Bros might be described as just another romantic comedy if romantic comedies were not historically the exclusive domain of heterosexual relationships. This film manages to feel revolutionary and trail-blazing simply on the basis that Hollywood has always treated the romcom as date night fodder for one man and one woman. Beyond the homosexual cisgender men in its foreground, Bros also considers the perspectives and dating lives of bisexuals, transgender people, and a gay thruple.

Cynics will say that Universal has run the research and determined that there is a market for such a movie in the industry's current climate of championing diversity like never before. There is truth in that. The days of heated political debate and meaningful boycotts are behind us and tolerance is now thriving to an almost comical degree in the film industry, whose Academy two years ago introduced guidelines requiring diversity for consideration. It would be easy to rag on Bros as simply the calculated product of easily observed shifting trends.

Alas, this movie is too good to be dismissed as that and better than the vast majority of romantic comedies being made. Eichner, whose knowledge and measured admiration of show business and specifically film were obvious to anyone watching "Billy on the Street" for about two minutes, approaches this movie determined to seize the unprecedented opportunities he's afforded here, but not at the expense of entertainment value. Rather than contribute to the tradition of straight actors playing gay for awards (something that fuels a repeated joke), the film is populated by actors who openly belong to the LGBTQ community, from contemporary television stars and a couple of iconic veterans (Harvey Fierstein and "Married...with Children"'s Amanda Bearse). No one is beneath the material and all lend an air of authenticity to the proceedings.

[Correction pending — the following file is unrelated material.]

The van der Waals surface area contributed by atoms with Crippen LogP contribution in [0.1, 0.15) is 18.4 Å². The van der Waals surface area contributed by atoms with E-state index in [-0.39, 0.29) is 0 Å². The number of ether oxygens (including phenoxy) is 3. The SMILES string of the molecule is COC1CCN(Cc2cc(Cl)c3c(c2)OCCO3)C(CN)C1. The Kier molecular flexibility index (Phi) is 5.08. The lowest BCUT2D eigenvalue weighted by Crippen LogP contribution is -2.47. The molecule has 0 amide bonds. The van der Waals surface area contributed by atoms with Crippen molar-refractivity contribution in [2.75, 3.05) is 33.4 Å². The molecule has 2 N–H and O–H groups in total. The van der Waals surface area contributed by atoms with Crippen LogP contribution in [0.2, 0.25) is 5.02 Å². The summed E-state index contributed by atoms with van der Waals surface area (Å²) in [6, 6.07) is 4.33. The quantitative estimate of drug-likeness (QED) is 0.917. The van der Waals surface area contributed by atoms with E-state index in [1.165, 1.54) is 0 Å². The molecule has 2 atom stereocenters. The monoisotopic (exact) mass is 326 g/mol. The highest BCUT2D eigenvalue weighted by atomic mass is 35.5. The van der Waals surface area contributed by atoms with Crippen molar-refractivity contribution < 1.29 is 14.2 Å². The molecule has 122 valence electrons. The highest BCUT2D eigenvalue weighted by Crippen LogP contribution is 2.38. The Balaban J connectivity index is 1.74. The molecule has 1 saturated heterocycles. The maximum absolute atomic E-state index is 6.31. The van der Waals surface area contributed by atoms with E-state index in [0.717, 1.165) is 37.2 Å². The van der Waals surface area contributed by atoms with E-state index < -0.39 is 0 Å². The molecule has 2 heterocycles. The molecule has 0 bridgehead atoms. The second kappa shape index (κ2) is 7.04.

Eichner is wise to ally with established comedy veterans in his seasoned co-writer and director Nicholas Stoller (Forgetting Sarah Marshall, Neighbors) and having the film produced by Judd Apatow. Apatow has repeatedly used the power and influence he gained from some stellar work to showcase rising, young talents and even at 44, Eichner meets that definition squarely with a sharp, funny screenplay and a surprisingly nuanced lead performance. The comedian tones down his signature shtick a bit (there is minimal shouting and not even one camera address) without doing anything to diminish the allure of his distinct voice. And of course a decade of celebrity collaborations yields some fruitful cameos here from the likes of Debra Messing and Ben Stiller, both amusingly playing themselves.

Bros may not live up to its title or the premise being presented in the marketing campaign, but it is so rare to encounter intelligence in this genre that it is practically impossible to mind. The film runs a little long and cannot help but end in the satisfying manner you expect. Still, in a year full of off-key comedies and movies so consumed with ushering in diversity that they forget to entertain, this movie stands out in a good way.

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Reviewed October 6, 2022.